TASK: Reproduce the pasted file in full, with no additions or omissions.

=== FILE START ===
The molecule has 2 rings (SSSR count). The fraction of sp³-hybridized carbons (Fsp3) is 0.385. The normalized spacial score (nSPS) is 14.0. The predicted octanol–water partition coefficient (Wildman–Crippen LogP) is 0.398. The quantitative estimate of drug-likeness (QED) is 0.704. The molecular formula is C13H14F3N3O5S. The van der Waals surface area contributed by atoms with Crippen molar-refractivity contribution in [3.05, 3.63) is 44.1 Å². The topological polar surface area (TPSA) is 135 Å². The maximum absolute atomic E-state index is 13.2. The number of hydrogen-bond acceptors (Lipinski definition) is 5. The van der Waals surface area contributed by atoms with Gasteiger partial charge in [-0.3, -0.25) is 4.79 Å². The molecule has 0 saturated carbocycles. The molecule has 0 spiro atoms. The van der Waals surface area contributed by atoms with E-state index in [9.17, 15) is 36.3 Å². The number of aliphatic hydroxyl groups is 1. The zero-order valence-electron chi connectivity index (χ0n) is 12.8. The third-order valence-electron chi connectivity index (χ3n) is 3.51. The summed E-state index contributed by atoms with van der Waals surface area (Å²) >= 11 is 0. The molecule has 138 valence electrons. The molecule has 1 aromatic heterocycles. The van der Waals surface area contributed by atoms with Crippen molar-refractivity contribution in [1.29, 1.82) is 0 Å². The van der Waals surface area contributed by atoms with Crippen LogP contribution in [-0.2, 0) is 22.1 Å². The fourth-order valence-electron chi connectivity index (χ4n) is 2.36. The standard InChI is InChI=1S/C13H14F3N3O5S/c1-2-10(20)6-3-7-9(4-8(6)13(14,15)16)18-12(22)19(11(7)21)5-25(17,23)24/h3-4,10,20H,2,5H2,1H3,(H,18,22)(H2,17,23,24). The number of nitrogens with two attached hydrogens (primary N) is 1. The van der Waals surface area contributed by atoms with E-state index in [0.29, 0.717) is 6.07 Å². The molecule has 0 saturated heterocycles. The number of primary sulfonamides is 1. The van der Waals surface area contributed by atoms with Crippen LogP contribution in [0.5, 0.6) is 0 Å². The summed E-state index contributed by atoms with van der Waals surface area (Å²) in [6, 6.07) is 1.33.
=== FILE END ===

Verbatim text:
The molecule has 2 rings (SSSR count). The fraction of sp³-hybridized carbons (Fsp3) is 0.385. The normalized spacial score (nSPS) is 14.0. The predicted octanol–water partition coefficient (Wildman–Crippen LogP) is 0.398. The quantitative estimate of drug-likeness (QED) is 0.704. The molecular formula is C13H14F3N3O5S. The van der Waals surface area contributed by atoms with Crippen molar-refractivity contribution in [3.05, 3.63) is 44.1 Å². The topological polar surface area (TPSA) is 135 Å². The maximum absolute atomic E-state index is 13.2. The number of hydrogen-bond acceptors (Lipinski definition) is 5. The van der Waals surface area contributed by atoms with Gasteiger partial charge in [-0.3, -0.25) is 4.79 Å². The molecule has 0 saturated carbocycles. The molecule has 0 spiro atoms. The van der Waals surface area contributed by atoms with E-state index in [9.17, 15) is 36.3 Å². The number of aliphatic hydroxyl groups is 1. The zero-order valence-electron chi connectivity index (χ0n) is 12.8. The third-order valence-electron chi connectivity index (χ3n) is 3.51. The summed E-state index contributed by atoms with van der Waals surface area (Å²) >= 11 is 0. The molecule has 138 valence electrons. The molecule has 1 aromatic heterocycles. The van der Waals surface area contributed by atoms with Crippen molar-refractivity contribution in [1.29, 1.82) is 0 Å². The van der Waals surface area contributed by atoms with Crippen LogP contribution in [-0.2, 0) is 22.1 Å². The fourth-order valence-electron chi connectivity index (χ4n) is 2.36. The standard InChI is InChI=1S/C13H14F3N3O5S/c1-2-10(20)6-3-7-9(4-8(6)13(14,15)16)18-12(22)19(11(7)21)5-25(17,23)24/h3-4,10,20H,2,5H2,1H3,(H,18,22)(H2,17,23,24). The number of nitrogens with two attached hydrogens (primary N) is 1. The van der Waals surface area contributed by atoms with E-state index in [0.29, 0.717) is 6.07 Å². The molecule has 0 saturated heterocycles. The number of primary sulfonamides is 1. The van der Waals surface area contributed by atoms with Crippen LogP contribution in [0.5, 0.6) is 0 Å². The summed E-state index contributed by atoms with van der Waals surface area (Å²) in [6, 6.07) is 1.33.